Hunger crisis
The prevalence of wasting in children under five years (i.e. have low weight for their height, reflecting undernutrition) has increased from 2010 to 2019.
Image for representation

India has slipped to 102 on the Global Hunger Index, way behind its South Asian neighbours: Pakistan (94), Bangladesh (88), Nepal (73), Sri Lanka (66) and China (25). While India was 103rd in 2018 on the GHI, it was out of 119 countries surveyed, compared to a total of 117 countries this year. So, the country moving up to 102 cannot really be seen as an improvement.

The GHI is calculated annually to measure and track hunger at global regional and national levels. The higher a country’s GHI score, the worse it is. A score of 0 would indicate zero hunger in the country.

There are four indicators used to calculate a country’s position on the GHI: the share of its undernourished population; proportion of children under five years who are 'wasted' (i.e. have low weight for their height that reflects undernutrition); the number of stunted children under the age of five (i.e. whose height is low for their age, reflecting chronic undernutrition); and child mortality, that is, mortality rate of children below five years, which is indicative of a mix of inadequate nutrition and unhealthy environments.

Why India is low on GHI

One reason behind it seems to be the increase in wasting in children in India. While India has improved on the other three indicators, the prevalence of wasting in children under five years has increased from 2010 to 2019. While the prevalence of wasting in children was at 16.5 percent in 2010, it has increased to 20.8 percent in 2019. This is the highest reported by any of the countries surveyed in the report.

“Its child stunting rate, 37.9 percent, is also categorized as very high in terms of its public health significance (de Onis et al. 2019),” the report says. Further, just 9.6% of Indian children between 6 and 23 months of age are fed a minimum acceptable diet.

In terms of sanitation affecting nutrition, the GHI report notes that though drinking water sources have improved in 90% of households, 39% houses do not have sanitation arrangements, per a 2017 report. Further, despite the Swachh Bharat campaign, and construction of latrines, open defecation continues to be a practice in India. “This situation jeopardizes the population’s health and consequently children’s growth and development as their ability to absorb nutrients is compromised.”

‘Serious’ levels of hunger in South Asia

For 2019, “South Asia and Africa South of the Sahara have the highest 2019 GHI scores in the world, at 29.3 and 28.4, respectively,” the report says, which indicates “serious” levels of hunger. “In contrast, the 2019 GHI scores of Eastern Europe and the Commonwealth of Independent States, Latin America and the Caribbean, East and Southeast Asia, and the Near East and North Africa range from 6.6 to 13.3, indicating low or moderate hunger levels,” the report says.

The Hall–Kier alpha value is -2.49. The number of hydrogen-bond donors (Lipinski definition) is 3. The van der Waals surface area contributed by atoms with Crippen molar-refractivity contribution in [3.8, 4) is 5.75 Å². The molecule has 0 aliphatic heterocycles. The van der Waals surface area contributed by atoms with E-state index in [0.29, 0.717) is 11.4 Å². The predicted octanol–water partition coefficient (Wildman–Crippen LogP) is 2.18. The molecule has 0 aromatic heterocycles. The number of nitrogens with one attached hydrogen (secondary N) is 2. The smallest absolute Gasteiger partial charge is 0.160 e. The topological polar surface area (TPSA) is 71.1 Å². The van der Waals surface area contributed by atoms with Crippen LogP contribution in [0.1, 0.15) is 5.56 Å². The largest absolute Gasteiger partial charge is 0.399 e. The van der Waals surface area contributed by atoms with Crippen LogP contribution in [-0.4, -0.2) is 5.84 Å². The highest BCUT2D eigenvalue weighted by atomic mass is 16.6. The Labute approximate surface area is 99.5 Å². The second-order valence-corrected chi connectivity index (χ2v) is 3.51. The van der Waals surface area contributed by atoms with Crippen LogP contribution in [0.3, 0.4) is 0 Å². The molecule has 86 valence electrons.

In South Asia, the high GHI score is owed to high rates of child undernutrition. “The child stunting rate for the region is 37.6 percent, and the child wasting rate is 17.5 percent; both are the highest levels of any region in this report,” it says. The reasons behind this are reported to be poor infant and young child feeding practices, poor nutrition among women before and during pregnancy, and poor sanitation practices.

However, some countries have made significant improvements in child nutrition. Bangladesh is one, which reduced stunting in children to 40.2% in 2011 from 58.5% in 1997. The reason, according to a study were rising household wealth due to pro-poor economic growth and improvements in educating parents, health, sanitation and decreased fertility rates. “Nutrition sensitive” sectors like education, sanitation, and health also saw improvement, making this possible in Bangladesh.

Another country that has managed to reduce child stunting from 56.6% in 2001 to 40.1% in 2011 is Nepal. Here too, the contributing factors are increased household wealth, better maternal education, strides in bettering sanitation and implementing health and nutrition programs, including those targeting antenatal and neonatal health.

Climate change and increasing hunger

The report also makes an interesting – and alarming – connection between hunger in the world and climate change.  

“The number of undernourished people in the world is increasing,” the report notes. “Extreme weather events are jeopardizing food production and food security and are only expected to increase in number and severity in conjunction with global climate change,” it explains, adding that violent conflicts in countries also contribute to rise in hunger levels.

“[…] we know many of the actions we must take to mitigate, prepare for, and adapt to climate change, but we have no global-scale experience to look back on as a guide or a guarantor of success. It will take humanity’s ingenuity, dedication, and perseverance to ensure that we collectively achieve Zero Hunger while tackling the unprecedented challenge of climate change,” the report concludes.

Zero Hunger by 2030 is the second Sustainable Development Goals laid down by the United Nations.